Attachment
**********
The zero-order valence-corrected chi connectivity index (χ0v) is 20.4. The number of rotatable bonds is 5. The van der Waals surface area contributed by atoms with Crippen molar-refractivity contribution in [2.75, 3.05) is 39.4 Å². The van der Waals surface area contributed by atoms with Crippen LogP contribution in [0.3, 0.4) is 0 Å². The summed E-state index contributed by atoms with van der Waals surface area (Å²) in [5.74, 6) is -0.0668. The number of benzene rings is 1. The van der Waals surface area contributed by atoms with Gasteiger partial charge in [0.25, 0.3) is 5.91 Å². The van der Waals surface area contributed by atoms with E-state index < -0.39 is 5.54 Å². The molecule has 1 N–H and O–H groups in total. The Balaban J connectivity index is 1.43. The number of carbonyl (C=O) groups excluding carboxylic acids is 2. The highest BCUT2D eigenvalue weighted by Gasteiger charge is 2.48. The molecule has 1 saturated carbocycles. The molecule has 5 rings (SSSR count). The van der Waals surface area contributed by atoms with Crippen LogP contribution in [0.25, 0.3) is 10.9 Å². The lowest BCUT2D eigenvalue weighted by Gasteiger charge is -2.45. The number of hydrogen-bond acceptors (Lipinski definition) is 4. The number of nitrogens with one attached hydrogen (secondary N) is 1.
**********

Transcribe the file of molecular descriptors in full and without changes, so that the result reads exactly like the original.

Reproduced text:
The zero-order valence-corrected chi connectivity index (χ0v) is 20.4. The number of rotatable bonds is 5. The van der Waals surface area contributed by atoms with Crippen molar-refractivity contribution in [2.75, 3.05) is 39.4 Å². The van der Waals surface area contributed by atoms with Crippen LogP contribution in [0.3, 0.4) is 0 Å². The summed E-state index contributed by atoms with van der Waals surface area (Å²) in [5.74, 6) is -0.0668. The number of benzene rings is 1. The van der Waals surface area contributed by atoms with Gasteiger partial charge in [0.25, 0.3) is 5.91 Å². The van der Waals surface area contributed by atoms with E-state index < -0.39 is 5.54 Å². The molecule has 1 N–H and O–H groups in total. The Balaban J connectivity index is 1.43. The number of carbonyl (C=O) groups excluding carboxylic acids is 2. The highest BCUT2D eigenvalue weighted by Gasteiger charge is 2.48. The molecule has 1 saturated carbocycles. The molecule has 5 rings (SSSR count). The van der Waals surface area contributed by atoms with Crippen LogP contribution in [0.25, 0.3) is 10.9 Å². The lowest BCUT2D eigenvalue weighted by Gasteiger charge is -2.45. The number of hydrogen-bond acceptors (Lipinski definition) is 4. The number of nitrogens with one attached hydrogen (secondary N) is 1.